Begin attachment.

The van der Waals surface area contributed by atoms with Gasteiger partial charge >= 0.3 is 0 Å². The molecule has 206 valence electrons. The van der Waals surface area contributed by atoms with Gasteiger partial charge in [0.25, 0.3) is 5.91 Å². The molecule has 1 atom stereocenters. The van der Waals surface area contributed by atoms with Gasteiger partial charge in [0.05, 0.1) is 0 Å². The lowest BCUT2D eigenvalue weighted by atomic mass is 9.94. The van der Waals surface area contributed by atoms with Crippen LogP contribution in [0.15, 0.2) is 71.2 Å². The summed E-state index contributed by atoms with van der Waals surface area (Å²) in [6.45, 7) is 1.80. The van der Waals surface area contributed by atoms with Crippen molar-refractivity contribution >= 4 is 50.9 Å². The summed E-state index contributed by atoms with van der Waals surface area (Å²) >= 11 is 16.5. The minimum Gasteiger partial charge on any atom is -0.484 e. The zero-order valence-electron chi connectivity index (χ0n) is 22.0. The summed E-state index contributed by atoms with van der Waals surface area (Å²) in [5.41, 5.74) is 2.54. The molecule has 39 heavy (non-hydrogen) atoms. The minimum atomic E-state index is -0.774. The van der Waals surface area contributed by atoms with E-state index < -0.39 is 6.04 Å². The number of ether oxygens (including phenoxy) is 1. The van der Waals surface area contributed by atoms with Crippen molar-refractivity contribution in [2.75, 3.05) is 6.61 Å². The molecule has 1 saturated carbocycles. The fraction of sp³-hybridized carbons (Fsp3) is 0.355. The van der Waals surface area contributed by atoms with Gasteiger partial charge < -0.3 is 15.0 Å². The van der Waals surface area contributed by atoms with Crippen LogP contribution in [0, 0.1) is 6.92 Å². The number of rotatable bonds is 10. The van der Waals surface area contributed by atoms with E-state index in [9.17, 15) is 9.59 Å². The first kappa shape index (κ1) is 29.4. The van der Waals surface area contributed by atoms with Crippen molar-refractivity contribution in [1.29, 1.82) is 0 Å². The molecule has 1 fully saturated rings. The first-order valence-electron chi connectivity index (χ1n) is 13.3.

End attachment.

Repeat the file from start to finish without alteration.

The van der Waals surface area contributed by atoms with Gasteiger partial charge >= 0.3 is 0 Å². The molecule has 206 valence electrons. The van der Waals surface area contributed by atoms with Gasteiger partial charge in [0.25, 0.3) is 5.91 Å². The molecule has 1 atom stereocenters. The van der Waals surface area contributed by atoms with Gasteiger partial charge in [0.05, 0.1) is 0 Å². The lowest BCUT2D eigenvalue weighted by atomic mass is 9.94. The van der Waals surface area contributed by atoms with Crippen LogP contribution in [0.15, 0.2) is 71.2 Å². The summed E-state index contributed by atoms with van der Waals surface area (Å²) in [6.45, 7) is 1.80. The van der Waals surface area contributed by atoms with Crippen molar-refractivity contribution >= 4 is 50.9 Å². The summed E-state index contributed by atoms with van der Waals surface area (Å²) >= 11 is 16.5. The minimum Gasteiger partial charge on any atom is -0.484 e. The zero-order valence-electron chi connectivity index (χ0n) is 22.0. The summed E-state index contributed by atoms with van der Waals surface area (Å²) in [5.41, 5.74) is 2.54. The molecule has 39 heavy (non-hydrogen) atoms. The minimum atomic E-state index is -0.774. The van der Waals surface area contributed by atoms with E-state index < -0.39 is 6.04 Å². The number of ether oxygens (including phenoxy) is 1. The van der Waals surface area contributed by atoms with Crippen molar-refractivity contribution in [2.75, 3.05) is 6.61 Å². The molecule has 1 saturated carbocycles. The fraction of sp³-hybridized carbons (Fsp3) is 0.355. The van der Waals surface area contributed by atoms with Gasteiger partial charge < -0.3 is 15.0 Å². The van der Waals surface area contributed by atoms with Crippen LogP contribution in [0, 0.1) is 6.92 Å². The number of rotatable bonds is 10. The van der Waals surface area contributed by atoms with E-state index in [9.17, 15) is 9.59 Å². The first kappa shape index (κ1) is 29.4. The van der Waals surface area contributed by atoms with Crippen molar-refractivity contribution in [1.29, 1.82) is 0 Å². The molecule has 1 fully saturated rings. The first-order valence-electron chi connectivity index (χ1n) is 13.3.